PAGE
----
Some Quotes on the Draft... GM BRUCE ALLEN (Opening comments) "I think the room is pleased. I think we've added a lot of players that not only will give us some depth, but some players that will help us get better this season." (On how long it takes to evaluate a draft) "Sometimes you draft someone and you're not patient enough and they go somewhere else. In Oakland, we drafted a guy named La'Roi Glover. I was talking to the Cowboys today when we were doing the trade. We had drafted him in the fifth round and then released him and he became a Pro Bowl player. It works differently for each player, but I think with this coaching staff there was a great enthusiasm at the position we were drafting. Bill Muir was excited, for example, to get a Jeb Terry. He fully embraced him and we felt there was a right fit for us. I know he'll get excellent coaching. Right now, we're trying to sign whoever Rod Marinelli thinks is his best free agent out there." (On the flow of the draft) "It really flowed off of our board this year. I'm not accustomed to that but I think we did a good job with all of the scouts and the coaching staff, of rating the players and putting a true grade on them. If you went based on particular positions, I don't think it would have come out this way. The best players on the board were generally taken in each round. Sometimes there was a decision between two players that had the same grade, but generally we went right off the board." (On second day picks and second round picks) "There's really less activity in the second day. You're hoping to get more players in the first day, usually. Not having a second round choice, it really prevents you from moving up or moving down and acquiring more picks for the second day. The second round draft choice has become the move pick in this league that allows you to have more flexibility." (On the trade to move up in the seventh round) "We thought in the seventh round, Mark (Jones) was absolutely the kind of player that would come up early. He's got such rare speed and flexibility. From talking to people in the league, certain people were going to play at him at corner, others were going to play him at wide receiver. We're at a full roster with 86 players going into the draft. We're going to have to make some decisions of players to remove from the roster in order to fit in new players. We felt confident we were going to get Casey Cramer later in the draft and that's why we made that move. (On if he factors in playing in the NFC South into the draft) "Absolutely. We watch and we plan and strategize why the other teams in our division are drafting. When we look at players, we're considering match-ups all the time, whether it's free agency or the draft because that's how you get into the playoffs. You got to win your division." (On what he noticed the most about the NFC South's drafts) "I noticed that Atlanta got a dangerous punt returner. They got a dangerous punt returner. In fact they got a back up punt returner really in Michael Jenkins as well. That had Rich (Bisaccia) quite excited. He wanted to make sure we knew we needed some more cover people." (On the Buccaneers not having a second round pick and his experience on being on both ends of the trade) "I don't think there is any doubt (that) three quarters of the owners in this league would give up two firsts, two seconds and eight million dollars to win a Super Bowl. If that's what it would take to win a Super Bowl this year, we would do that right now. As you can see, this staff did a tremendous job with the talent that was here and motivated properly. They all show me their rocks all the time about winning that Super Bowl, so I can't feel sorry for the last few years, what has been in Tampa." (On dealing with Bill Muir and later the personnel staff) "First of all, we got to see (Bill) Muir in action during free agency and we got to see Muir in action in draft meetings. But I thought the college scouting staff, led by (Director of College Scouting) Ruston (Webster) did a terrific job. Very professional. It doesn't need to be said, but obviously it's been difficult having a new person come in with some new thoughts and maybe some new ideas. But they've been terrific to work with and very professional and I thought they did a good job. HEAD COACH JON GRUDEN (On the players selected on the second day of the NFL Draft) "It was a long day. We have some draft selections to announce. We started the day and we got a guy who was the starting nickel corner for the (Ohio State) Buckeyes two years ago. He is not only an outstanding cover man, but he has the ability to be cross-trained to strong safety. He is also a very good special teams player. We like Will Allen. In the fifth round, we took Jeb Terry, a big offensive lineman out of North Carolina, who has also been a good short snapper and a guy we're going to look at to become a long-snapper. He's got athleticism and very good size. We took Nate Lawrie in the sixth round and he came to our facility 10-12 days ago. He's a big tight end, a productive tight end from Yale. He is the son of a football coach. He is a very productive pass receiver and has real interesting range in terms of his growing potential. We're excited about getting him and he's an interesting prospect. At the start of the seventh round, we selected Mark Jones, who we call the "Ice Cube" and he reminds me of Gerald McNeil, a returner from the Cleveland Browns years ago. This guy plays offense and defense. He's a leader at the University of Tennessee and we're starting him as a situational player offensively. He can also find a role as a punt returner like he did at Tennessee. He has 4.3 speed and averaged 15 yards per return. He is a guy who caught 36 passes in the SEC. We went back to the map and took Casey Cramer, a 245-pound tight end/fullback, who we will use as an H-Back player. We will place him in a three-point stance in the backfield. He will also work on the line of scrimmage as a tight end. He was a very productive player from the Ivy League and he left a real good impression at the East-West Shrine game earlier this year. And with our last selection, we selected Lenny Williams from Southern. Doug Williams has a lot of hands-on experience dealing with Lenny. He is a very good cover corner. He is built very similar to Dwight Smith. He's got unique play-making ability amongst other things." (On the trade of FB Darian Barnes to the Dallas Cowboys) "We wanted to get the rights to Mark Jones. We targeted him in the latter part of the draft and we got Casey Cramer on our mind a little bit. We like what Greg Comella has shown us during the off-season program. We have Mike Alstott returning to the fullback position this fall. It was an opportunity to give Darian a chance to be reunited with Sean Payton, continue his career and move up and get a guy that we feel like we need here, a punt returner. We feel like we must try to create playmaking from that aspect of our football team." (On the draft class making an impression on special teams) "That is what the draft has to be designed to do, not just exclusively, but a lot of times your rookies don't come in and start, but they are still on your football team and active. They have to be able to participate on special teams. That is an area in the last three or four years, no matter how you slice it that we have not done a very good job in terms of players making it in a reserve role and being key contributors in special teams. We think a lot of Michael Clayton. We know he can run down the field, he's proven that. Marquis Cooper and Will Allen can be a force, and we're hoping Mark Jones can contribute to the kicking game as a return man. I think for Casey Cramer and Lenny Williams to make it here and to be active here, they need to contribute on special teams." (On developing the rookie draft selections) "We pick these guys because we feel like they have the ability to make this team. But we have to be realistic and if you have five rookies come in and start for you, well you're probably not going to be that very good of a team. You have to develop players and teach them your system of football. You have to get them acclimated to the grind and hopefully some of these guys will get to work with Garret Giemont in the strength and conditioning program and maybe they can one day become starters here." (On if the Bucs accomplished everything they wanted in the draft) "You never get everything quite accomplished. We still working on some interesting things and I'm sure that will continue to the opening kickoff." (On the Bucs depth at running back) "I think with the addition of Casey Cramer today, you have added a potential man to your fullback unit. A player that had an outstanding preseason last year for us was Earnest Graham out of the University of Florida. Once again, we have added Jamel White, Brandon Bennett, Charlie Garner and Michael Pittman, and we understand his situation. We have Mike Alstott who returns to the lineup, so we have a bevy of backs and some real good ones." (On G Jeb Terry) "He is going to start at guard. Obviously, he is a swing guard who (Bucs offensive coordinator/offensive line coach) Bill Muir and I will visit about this in determining how we will start him in terms of right or left guard. We liked the way he handled himself at the Senior Bowl in Mobile, Alabama. He is big, tough and had athleticism to redirect. We think he is a guard that can pull and come through and also become a long-snapper to a point where we could create a roster spot on game day for a creative player like Mark Jones." (On the quarterbacks available in the draft) "We always talk about the position. There was a guy there that I liked a lot and (Bucs quarterbacks) Coach (John) Shoop liked a lot. He went a little bit earlier than we were ready to take a player. We have a dynamic second year player in Chris Simms, and hopefully, he has a great training camp." (On Nate Lawrie) "He is going to be a tight end. He's a little bit over 6-6 and he has some work to do in the weight room with Garrett Giemont, but he carries 263 pounds easily. He runs around 4.8 and he's a very productive pass receiver and a guy we need on the line of scrimmage and as a blocker. We need that considering Ken Dilger and Rickey Dudley are coming off injuries and we will see where Dave Moore is in the pads this fall. We felt like we needed to add a young tight end to the mix." (On the job the Bucs organization did on the draft) "I was really pleased. I think (Bucs general manager) Bruce Allen and (Bucs director of college scouting) Ruston Webster did an outstanding job. There was a lot of interaction between scouts and coaches and we added some interesting guys. We added an explosive playmaker in the first round, a guy who is going to be outstanding when it is all said and done. Marquis Cooper, who gives us some versatility and depth at the linebacker position, where we have been depleted now in the last two or three seasons. Will Allen will come in right away and compete with John Howell and we think some of these down the line guys we selected today have the intangibles to one day be players for us, so we have to get to work this weekend at our rookie mini-camp." (On WR Mark Jones) "He intercepts passes. He made some big plays in big games against Florida. He made a key reception on the offensive side of the ball against Auburn. He also delivers clutch plays in the kicking game as well. We will start him initially as an offensive player, and as we move forward we will teach him some of the basic principles of our defense. Hopefully, on game day he one day becomes the ninth defensive back, the fifth wide receiver and a return guy. But before we get there, we are going to teach him our punt return system and how to line up and play the split end position in Tampa." (On when it is fair for teams to assess their draft) "I think in fairness to players and the reality of football, you sometimes have to wait three or four years and look back. It will be a draft we look back upon with seven receivers going in the first round, who was the best one and who was a guy that didn't pan out, if there was one. It will be exciting to look back at it one day and see what it represents." (On the linebacker depth) "We only play three (linebackers) here and sometimes when there is a nickel situation we only play two (linebackers). We added Jeff Gooch and Keith Burns and we brought in Marquis Cooper and I wouldn't say we are completely done yet. And once again, there are still a lot of days before we head to training camp. We did add a very good prospect in the third round this weekend." (More on the preparation for the draft) "We didn't have any conflicts. We prepared hard for the draft. I think we had two great weeks of meetings with all the coaches from 7 a.m. to 6 p.m. in the evening and a lot of guys stayed later in the evening. We took a consensus with Bruce and Ruston working hard on our selection to be placed up there and then we put up our decision."

QUOTES IN REGARD TO THE BUCCANEERS 2004 FIRST-ROUND DRAFT CHOICE WR MICHAEL CLAYTON GENERAL MANAGER BRUCE ALLEN (On the possibilities of the Bucs being involved in a trade) "Well, we're still talking and having discussions with people on a number of issues, on a number of issues." (On the possibilities of a player being traded instead of a pick) "There hasn't been that much talk yet, in the league, about particular players that you are hearing things about. I think as the day goes on, and tomorrow, you'll hear more names thrown around. But right now, people haven't been doing that." (On if he feels there have been any surprises in the first round) "No. There's obvious, after you see a trade happen and a team select a player, you sometimes say, ‘Wow, they really wanted that guy.' I think it has fallen pretty much as we anticipated, and it has worked out well for us. We are happy with Michael, obviously, and we had an option to move out, but it would've prevented us on getting several players we would've wanted." (On what the possible deal/deals were) "It just wasn't going to work. We had targeted two or three players, and when Michael was there, he brought everything we wanted to the table. So that's why we didn't really want to take phone calls after that." (On what the "Wow" factor was with Michael Clayton) "The ‘wow' comes in when you watch the Cotton Bowl and you watch him playing safety, and you watch his physicalness on the first play of the game, whether it's a pass or a running play. His intensity. There is one play, I don't know if coach Gruden mentioned it to you; he's holding, it must have been a windy day, but he's holding the ball for the kickoff and he ends up making the tackle on the play. His physical presence will be felt on the football field and that's what we want." (On if Michael Clayton will intimidate defensive backs) "You can feel that when you meet him, and I think you'll meet him on Monday. He's a great person, but he wants to win. I think coming from one of the best programs in the country, and coming off of a national championship, it brings a certain energy that's exciting." (On Michael's maturity) "He comes from a great family and has been fortunate in life. His desire to be the best is very contagious." (On if his college experience in LSU's offense helped Michael) "Absolutely. I don't know if you have talked to (LSU) coach (Nick) Saban yet, but when you do talk to him, you'll find out this is someone that is very special to him. Coming from that kind of success, playing for a national championship, is very important to us." (On the trade talks that happened in the first round) "When Cleveland made that trade that they did with Detroit, I think that froze it for a while. It was such a large price to move one spot, I think that froze everybody for a while. It kind of slowed down the activity, but obviously, later in the round it's personal preference right now as far as where you want to be and what type of player you're looking for." (On if he felt coming into the draft that they would use the 15th pick) "We really tried to keep an open mind and be flexible If someone was going to offer us something that we felt would have been better, we would've looked at it. We really had a plan where we track out the draft different ways and where it was going to go. So right after seven and eight, it was falling like dominos really. We felt we knew where it was going to go, it was just whether or not someone was going to buy our pick. Like I said, right after that Cleveland pick, it really slowed things down for a while." (On the Cleveland/Detroit trade) "They (Cleveland) got a special player. They wanted that player and that's what it's about. It's about getting the player that you feel can help your team the most. They are happy for it, so good for them. And Detroit got a running back and that's what they wanted." (On if Michael Clayton will be more of a special teams player, rather than an offensive player) "I wouldn't say that. We are not going to put any ceiling on the expectations we have for him. We think he has a chance to be a special player and help this football team in a number of ways. We have gone out in free agency and tried to shore up a lot of the areas in special teams and with the rest of the draft we feel we can do that as well." (On who Michael Clayton's agent is, and if there might be any problems signing him) "His agent is the same agency that represents Eli Manning, IMG and no, I don't think (signing him) will be a problem." (On why Steven Jackson fell to 24) "Well we scouted him and looked at him, but the reason he went 24 is because 23 other teams chose a different player, prior to wanting him. That's the way the draft is. It's not an insult to go 24, it's not an insult to go 124. It means you're one of the greatest college football players in this country, and there are going to be players who become stars in the 6th and 7th round. I wouldn't call a knock on somebody. There's a lot of people who would love to be a first-round pick." (On if he thought coming in that the Bucs would get an offensive player) "Once the draft started falling the way it did, it appeared, and from people maneuvering for the same people we wanted. It felt like we could get Michael. If something else happened, maybe we would have gone a different way, but that part is over it. But that part is over, we are just looking at the second round." (On how tough it will be to wait between picks) "There are a lot of other things you can do during this time and we are trying to accomplish them." HEAD COACH JON GRUDEN (Opening Comments) "Good afternoon, we are very excited, obviously about our first-round selection Michael Clayton. He's a big, physical wide receiver that has basically done everything at LSU, a national championship team. He's held extra points and field goals, he's run down and covered kicks and played free safety in a Cotton Bowl. But he's here in Tampa to play wide receiver. We are very excited to add a man with his character, a team captain at LSU, and a very exciting prospect." (On where will he fit in) "We are going to play a lot of different personnel groupings, use a lot of different receivers. Michael Clayton gives us size, speed and gives us some playmaking (ability). He gives us a real physical presence on the offensive side of the ball that we are very excited about." (On if the Bucs were entertaining trade offers) "Yeah, obviously, we had 15 minutes to send your pick in, so you never know what can occur. Obviously the (Eli) Manning and (Philip) Rivers trade that occurred earlier in the day, you never know what could happen. Bruce (Allen) was on the phone the entire time and entertaining offers to trade the pick or stay where we were, but our player was there. And if we would have traded that pick Doug Williams would have beat the hell out of me, I could tell you that." (On if the Bucs had a small group of players they were looking at) "You've heard it before, you have rankings of players. Clearly he was the highest ranking player on our board. Some of our coaches have felt that Michael Clayton was as good of a receiver as there was in this draft. He is an explosive, hard to deal with man on the perimeter. He's physical. When you meet Mike Clayton yourself, I think you'll find out how special he is. He has a certain charisma about him that is very unique, and something we feel we need here in our organization, and certainly in our offensive huddle." (On Michael Clayton's speed) "He runs 5.48 in a football game. Some guys run fast at the combine, run fast in shorts, this guy runs fast in a football uniform. It adds speed with Joey Galloway, we are hoping Joe Jurevicius can return to health, we still feel Keenan McCardell has a lot of football left, and we have added some players I think, a nucleus of receivers that we can compete with and threaten people with. Obviously you saw the Lions take Roy Williams and Charles Rogers a year ago, you have to have explosive playmakers to move the ball and make big plays. This guy, I know, will help our running game. He is one of the best perimeter blockers I've ever seen in college history, that I've been looking at film. So he's going to add a lot to our team." (On what stood out the most about him) "I've never seen a wide receiver run down on the opening kickoff, in his final year of eligibility, splatter a man, make the tackle on an opening kickoff, then turn around play offense, hold for kicks, play in a national championship. The guy does it all and I do believe he is going to fit in great in this locker room. These players here love football. They enjoy the preparation. He's going to help the staff and make his own niche here soon." (On if he will run back kicks) "There's a good chance of that. He's here to compete. One of the things that makes him unique is that he competes. He competes on the football field. I think we might have a hard time finding enough for him to do. We are going to use him. We are going to be creative on how we use him. I'm quite eager to get going." (On his big game experience) "When looking at Chris Simms, when we researched Roy Williams in last year's Cotton Bowl, Chris and Roy Williams hooked up on a couple of touchdowns, and as we are looking at the film, low and behold there's Michael Clayton playing free safety, playing wide receiver. He just shows what kind of true football player he is. We weren't alone as there were a couple other teams that were trying to move up to get the rights to Michael Clayton. But fortunately for us, we have the opportunity to coach him and work with him." (On if Steven Jackson was a consideration) "We considered just about seven or eight guys. You have to do that with the possibilities of someone engaging in a trade. But again, Michael Clayton was the number one guy on our board at that time, and we didn't feel like parting with the rights to him. As the ninth, 10th, 11th, and 12th players were selected, there are always considerations that have to be made, at linebacker, in the secondary, in other positions. When it was time for the Buccaneers to pick, there was no doubt where we were heading." WR MICHAEL CLAYTON (On being prepared to play under Coach Jon Gruden) ]"Coach (Nick) Saban really teaches his players about how to be successful in football and how to apply everything to your everyday life. We try to learn everything we can from him because we know that it will pay off in our lives outside of football." (On being on the Bucs want list) "Being in the situation that I was, a few teams were interested, but you just can't pinpoint where you will be picked. It was very hard to say which team was going to pick me up, but I am just thankful that Coach Gruden chose me like he did." (On playing for an offensive-minded coach like Gruden) "It will be a great opportunity as a receiver to go in there and catch some balls. I am the type of person who will come in and give leadership to my teammates. I just want the best for my team and will play whatever role I can. I think that Coach Gruden is big on being a leader and bringing what I learned at LSU, in how to be a champion and how to be a leader, to the NFL level and to the Tampa Bay Buccaneers." (On what attributes he brings to the table) "The best thing I bring to the team besides leadership is my mentality to do whatever it takes to win, whether it's playing special teams, defense, or blocking. I am a guy who can come out and make positive plays for the offense, yet can also play on special teams and do whatever it takes to win a game. This affects a lot more guys to want to do what it takes and it becomes a chain reaction. Everybody on the team then works 110 percent and does whatever it takes to win a national championship." (On wanting to play special teams) "When I came to LSU my freshman year, my mentality was to do whatever it took to get on the field. My best opportunity was to play special teams where there were a lot of spots open. The wide receiver spot was taken as I had four All-SEC players in front of me for two years. Playing on special teams, I made my name known and let them know that I wanted to win. I started off doing special teams and when I got in the offense, I did what I was supposed to do. Three games into the season, the coaches realized that I was the guy who was giving all my effort. They started to give me the ball a little bit more, and everything worked out perfect." (On where he felt he would get selected in the draft) "I think it was a situation where there were a lot of receivers but a lot of the guys have very different playing styles. Depending on what team picks you and what that team wants, whether it's a smaller, quick guy or a faster, bigger guy makes it very hard to decide where you are going to get picked up in the draft. But Tampa Bay was obviously looking for a guy who could come out and show leadership, make big plays, and give 100 percent effort, and that is why they picked me." (On draft day and the moment of being chosen) "It is an overwhelming feeling. I have been through a long road at LSU, winning a (SEC) championship my freshman year and losing right before we got to the (SEC) championship game my sophomore season. I used those two years as a stepping stone for my junior year. Being successful my junior year leading my team to the national championship was the pinnacle of success. After deciding to go to the next level, you know where you want to go but you don't know where you are going to go. You just have to have confidence in where you rank yourself among your peers in the nation, and I felt personally that I was ranked as a top wide receiver. I gave myself the benefit of the doubt that I would get ranked in the first or second round, and would be productive playing in the NFL. It was a great opportunity and so I took it." (On what current NFL players have been role models) "I always looked up to Jerry Rice, as my whole family is from Mississippi and played football in the SWAC (Southwest Athletic Conference) and he was from the SWAC. I also have a personal relationship with Steve McNair, who is one of the toughest guys in all of football. My uncle was a coach at Alcorn State while he was there, and he (McNair) took the time to throw the football to me when I was a ball boy. Being in the locker room with those guys and seeing his (McNair) toughness allowed me to see what it takes to be a football player. Every receiver looks up to Jerry Rice, and I think that it was very beneficial to spend time with Steve McNair when he was at Alcorn State." (On making an impact in the Buccaneer receiving corps) "I think I have a lot to offer to Tampa Bay and any talents that I have won't go untold. If there is any way that I can be productive out there, I will. I am a guy who can catch a ball in any situation, and am not afraid to go across the middle. I will basically do whatever it takes to get open and catch a ball. I am just going to be real positive, and I think that I will fit in there somewhere." (On his family) "My uncle was the offensive coordinator at Alcorn State, and his son and I played football on the sidelines and on the field in front of all the fans when the teams went in at halftime of the Alcorn State games. I really don't have anyone in my family who made it to the NFL or the NBA. I just have a bunch of really great mentors and a great support group. My family being so close-knit has allowed me to be so successful." (On speaking with Booger McFarland) "I was able to meet him in New Orleans when we played in the National Championship. I also met him at an FCA meeting where he was the guest speaker, and I talked to him briefly there. I wasn't looking at going to the NFL, as I was a sophomore at the time, but we talked about what it takes to play in the National Football League. I will try to get in touch with him, because it is always nice to go to a team where you feel like you have a family. I know what kind of guy (Anthony) Booger McFarland is, and I know that it will be a good situation to go out and have a mentor like that." WIDE RECEIVERS COACH RICHARD MANN (On Michael Clayton's toughness) "When you see his toughness on the field, that means you know he has it. It's something you don't have to worry about once you get him here. He definitely shows toughness in all aspects of the game, as far as a receiver is concerned, both in the run and the pass. He probably could come in and be a good special teams player, if we need him to do that. With that said, I don't think you can go wrong with a guy that has good toughness, shows good receiver skills and is also willing to block in the running game. We felt it was an excellent choice for us because he would fit the things we need our receivers to do." (On whose game Michael Clayton's is most like) "The guy that comes to mind is the big receiver that played in Green Bay a few years back, Sterling Sharpe. (They are both) big guys, maybe the body types are a little different but he (Michael) does have size on him. He is a tough guy and it shows on the field. He's capable of making plays down the field. He is capable of running with the ball, and he will smack you. With that said, all phases. That's what we are looking for." (On how he feels about drafting a player he will work with directly) "I think it fires me up. Like I said, you get a lot of receivers that basically are just receivers. They don't want to get into the running game part of it. Here, we run the ball and ask a lot of our receivers, as far as blocking. A lot of times you can see that on tape and know that you have a guy that will do it. A lot of times you can project guys to do it, but once you bring them in here and you find out that blocking isn't their cup of tea, it's too late. So with this guy, we know what we got coming in here. There are no holes with him that we feel concerned about." (On if the Bucs felt that they had a good chance to draft Clayton with the 15th pick) "I think a lot of times, with the amount of receivers that were there, depended on the way people had all the different receivers, depended on who other teams took. We felt that we might have a shot at him, along with several other guys and we knew we were going to have to make a decision. If I had to be thrown into that mix, I would've jumped up on the table for this guy. Like I said, a lot of times, when you have guys that are close, you take the tougher guy. We just feel like we have a good football player."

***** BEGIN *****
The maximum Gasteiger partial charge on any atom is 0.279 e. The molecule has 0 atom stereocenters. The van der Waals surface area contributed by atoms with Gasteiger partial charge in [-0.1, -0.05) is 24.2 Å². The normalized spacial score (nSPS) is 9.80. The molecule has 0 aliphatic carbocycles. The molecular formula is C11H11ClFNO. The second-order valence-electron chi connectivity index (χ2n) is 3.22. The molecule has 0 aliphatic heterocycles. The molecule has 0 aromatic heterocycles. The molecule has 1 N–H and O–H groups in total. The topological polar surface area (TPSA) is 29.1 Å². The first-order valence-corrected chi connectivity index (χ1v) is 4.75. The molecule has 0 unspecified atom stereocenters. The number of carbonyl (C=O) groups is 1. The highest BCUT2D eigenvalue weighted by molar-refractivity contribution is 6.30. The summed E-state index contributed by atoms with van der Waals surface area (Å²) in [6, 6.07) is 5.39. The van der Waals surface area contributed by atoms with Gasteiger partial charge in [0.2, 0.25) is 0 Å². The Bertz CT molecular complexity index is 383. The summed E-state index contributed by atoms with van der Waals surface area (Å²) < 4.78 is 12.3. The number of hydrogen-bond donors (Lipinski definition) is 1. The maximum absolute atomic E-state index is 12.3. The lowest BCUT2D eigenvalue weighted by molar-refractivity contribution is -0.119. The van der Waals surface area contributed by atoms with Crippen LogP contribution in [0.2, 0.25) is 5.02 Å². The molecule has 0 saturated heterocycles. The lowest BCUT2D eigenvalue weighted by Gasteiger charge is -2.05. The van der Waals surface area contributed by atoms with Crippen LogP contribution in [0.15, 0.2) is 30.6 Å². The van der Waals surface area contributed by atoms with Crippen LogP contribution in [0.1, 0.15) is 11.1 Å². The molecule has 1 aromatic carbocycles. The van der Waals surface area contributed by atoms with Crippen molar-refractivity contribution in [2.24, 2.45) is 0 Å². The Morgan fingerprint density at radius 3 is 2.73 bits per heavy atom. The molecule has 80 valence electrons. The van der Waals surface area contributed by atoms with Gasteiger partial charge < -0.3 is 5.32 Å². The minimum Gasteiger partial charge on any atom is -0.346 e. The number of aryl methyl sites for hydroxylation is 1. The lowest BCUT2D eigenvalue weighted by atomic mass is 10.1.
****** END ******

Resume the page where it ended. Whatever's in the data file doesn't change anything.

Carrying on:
QUOTES IN REGARD TO THE BUCCANEERS 2004 FOURTH-ROUND DRAFT CHOICE S WILL ALLEN DEFENSIVE BACKS COACH MIKE TOMLIN (On the team's need for a safety) "Just from a pure numbers standpoint we needed another guy to go into the mix. Will (Allen) more than meets the criteria. He is a versatile guy, a man-coverage guy, active, he shows natural instincts and plays hard. (He's a) program guy, of course. The success that that program's had speaks for itself, but you like guys who have experienced some success and know what it's about, know what it's about to compete for championships. He can call on that life experience, because that's going to be our standard. So we're excited about him." (On taking over for other strong starters at safety at Ohio State) "He was behind (Mike) Doss and (Donnie) Nickey and he excelled on special teams. He was a nickel back for them, and that speaks to his versatility. He was a backup safety that they played at the nickel cornerback position when they had two older guys who were good players. You could tell that they had an emphasis on getting him on the field. He was versatile and he made himself valuable by being able to do a lot of things. He was able to get on the field, and then when he had the opportunity to be the man, he was." (On Allen playing on special teams) "No question, no question. If you look at any safety, if he's not a starter than he's got to be one of your core special teams guys. This guy has the versatility to do that. Speed and body control…he's a nice pick for us." (On if he was surprised that Allen was still available) "I never really get into how other people see it. I knew that we liked him, and if the opportunity presented itself we were going to jump on him. Thankfully, he was there." (On if being just a one-year starter made Allen drop in the draft) "No, I wouldn't necessarily say that. There are examples of guys who are one-year starters. There are a bunch of those kinds of stories. The thing is, he's played a lot of football. He made the big interception on the goal line against Michigan State the year they won the national championship to keep them unbeaten. The guy's been on the field, not necessarily as a starter, but he's been a player for them. And, of course, the nickel situation – in crunch time, people have three wideouts on the field, so he's played a bunch of football for them. He was just not necessarily one of the first 11 that ran onto the field." (On the team's relative inexperience in the secondary) "It's always a concern. You can't dwell on it. Guys have to get their start some time. We like these guys and we know what they can potentially bring to the table. Now it's just about making that potential a reality. And they're all prepared to do that." (On what Allen has done on special teams) "He's done a lot of things along those lines, in terms of rushing the punter, being a coverage guy on punt team, being a kickoff return guy. He's done it all from a special teams standpoint." (On how much Tomlin scouted Allen) "I spent quite a bit of time on him, actually, leading up to the combine. I did a four or five-game study on him. Then, after the combine I went to the Ohio State workout and visited with him there, visited with his position coach and watched his workout. It was a no-stone-unturned deal." S WILL ALLEN (On being drafted by the Tampa Bay Buccaneers) "It's a blessing. It has been a long time. Tampa Bay was one of the teams that showed a lot of interest. I thought that I was going to go a lot sooner, but everything happens for a reason and I feel like that I can come to the Tampa Bay system and fit right in. Ohio State played a similar defense to Tampa Bay, when we studied the Tampa Bay Buccaneer film. It is totally a blessing and I'm excited to play for the Buccaneers and Coach (Jon) Gruden. I'm just ready to go. It's an opportunity for me to come in and step up and I'm excited." (On playing behind S Mike Doss and S Donnie Nickey at Ohio State) "It taught me a lot. I was able to see their mistakes and also the good things they did as players. Michael Doss was a three-time All-American and Donnie Nickey was a freshman All-American and a first-team All-Big Ten (player). I was able to learn from some of the best (players) in the country, to see how they operated and just to see how they cared. I was able to implement that in my game this year and I think I played extremely well in my first year starting. I was a Consensus All-American. That just says a lot about those guys ahead of me and how they pushed me, and what I learned from my coaching staff at Ohio State." (On playing in the Cover 2 Defense) "I was a nickel back, so I was able to cover. We played a lot of Cover 2. We blitzed a lot and blitzed our safeties a lot. When I was in the nickel package, I came off the edge. We got some of our blitzes at Ohio State from Tampa Bay. We studied their films and I think it's a great fit. I feel that I can fit in with their system.' (On playing special teams) "Coach (Jim) Tressel stressed special teams tremendously, whether you're a senior, walk-on or a freshman (at Ohio State). This is definitely important. I can understand the importance of the next level, so I'm just ready whether it is kickoff or punt returns. I ready for anything and I did everything at Ohio State from my freshman year to my senior year. Whatever is going to get me on the field, I'm excited about it." (On what yesterday was like after not being drafted) "Well, yesterday was a little crazy for me. I expected to go in one of the first three rounds. After the first three rounds happened, I was a little anxious, but I wasn't worried. I knew that I would eventually get drafted. Like I said, everything happens for a reason and this seems like the perfect and right situation for me. It's hard trying to understand that, when you're seeing other guys go and you are wondering when your turn will come. But when it does, it's a great feeling and I'm just blessed. I'm glad that I'm going to Tampa Bay. It's a great city and I have played at (Raymond James) Stadium for two straight years at the Outback Bowl. I'm real familiar with it and I'm real happy." (More about Will Allen and his family) "I have two younger brothers – Christopher is a freshman corner at Ball State. My other brother, Steven, is a 4.3 student who is extremely talented and also plays football. My father (Keith Allen) instilled good moral values and beliefs. He pushes and encourages us in everything that we do. He coaches my younger brother at high school. My mom (Monica Allen) gave us the world and nurtured us. We also had everything that we needed. My family has definitely been supportive, which includes my grandparents and my cousins. This is just the next step of my life and I'm really excited about it."